Among the new financial terms bandied about of late, you might have heard of open banking. But would you be able to explain what it is? We’re going to try to explain it to you in this post so that you can use it if you’re interested!
Open banking refers to the sharing of information with third parties digitally, securely and under conditions that customers expressly authorise. Naturally, just as you gave your consent, you can withdraw it later.
This is possible thanks to the new European directive on payment services (known as PSD2). This directive aims to make payments in Europe more secure, improve consumer protection and promote payment-method and e-commerce innovation, thus driving banking services’ adaptation to new technologies.
Yet you’ll wonder about the purpose of sharing your banking data. Data openness means that you can now use applications provided by account information service providers, which allow you to see all your financial information on a single platform, even if you bank with various institutions. Less paperwork and fewer formalities, quicker access to credit, better financing and investment conditions and offers better tailored to your profile are other advantages.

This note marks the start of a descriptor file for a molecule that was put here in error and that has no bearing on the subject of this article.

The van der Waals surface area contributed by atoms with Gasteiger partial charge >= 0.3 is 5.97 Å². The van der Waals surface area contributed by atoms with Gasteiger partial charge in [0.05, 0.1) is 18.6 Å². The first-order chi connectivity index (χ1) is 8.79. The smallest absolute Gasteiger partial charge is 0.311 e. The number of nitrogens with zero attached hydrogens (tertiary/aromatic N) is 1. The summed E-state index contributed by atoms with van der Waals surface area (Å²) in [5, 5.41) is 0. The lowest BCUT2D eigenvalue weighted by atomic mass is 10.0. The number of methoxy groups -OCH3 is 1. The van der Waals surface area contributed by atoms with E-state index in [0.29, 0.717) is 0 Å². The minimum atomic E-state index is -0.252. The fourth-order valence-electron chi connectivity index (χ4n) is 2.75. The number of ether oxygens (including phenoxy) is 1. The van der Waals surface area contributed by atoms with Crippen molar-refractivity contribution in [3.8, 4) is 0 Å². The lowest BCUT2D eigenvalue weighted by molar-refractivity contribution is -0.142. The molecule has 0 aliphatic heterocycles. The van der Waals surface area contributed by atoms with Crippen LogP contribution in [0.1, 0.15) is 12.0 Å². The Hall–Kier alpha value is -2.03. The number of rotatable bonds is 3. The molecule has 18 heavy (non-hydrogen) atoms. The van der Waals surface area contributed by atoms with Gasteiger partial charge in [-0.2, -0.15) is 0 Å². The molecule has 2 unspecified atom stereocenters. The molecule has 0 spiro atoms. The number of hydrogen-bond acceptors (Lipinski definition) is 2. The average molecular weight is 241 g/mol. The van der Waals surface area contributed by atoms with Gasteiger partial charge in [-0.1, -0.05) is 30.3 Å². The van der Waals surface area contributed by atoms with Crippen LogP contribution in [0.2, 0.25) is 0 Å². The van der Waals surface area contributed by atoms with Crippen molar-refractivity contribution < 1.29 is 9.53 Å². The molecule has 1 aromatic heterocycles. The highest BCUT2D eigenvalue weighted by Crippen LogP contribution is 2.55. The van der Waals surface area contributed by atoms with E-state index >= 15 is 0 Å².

But that’s not all. Opening this information up to other firms, such as department stores or telecommunications operators, to provide tailor-made products and build customer loyalty is on the cards for the future.
Open banking is a new approach where the owner of the data isn't the bank but the customer, and they can freely decide to share them with a third party to receive a service. Only you can assess and decide whether this could be useful to you. To do so, as we always advise, read the documentation you sign very carefully.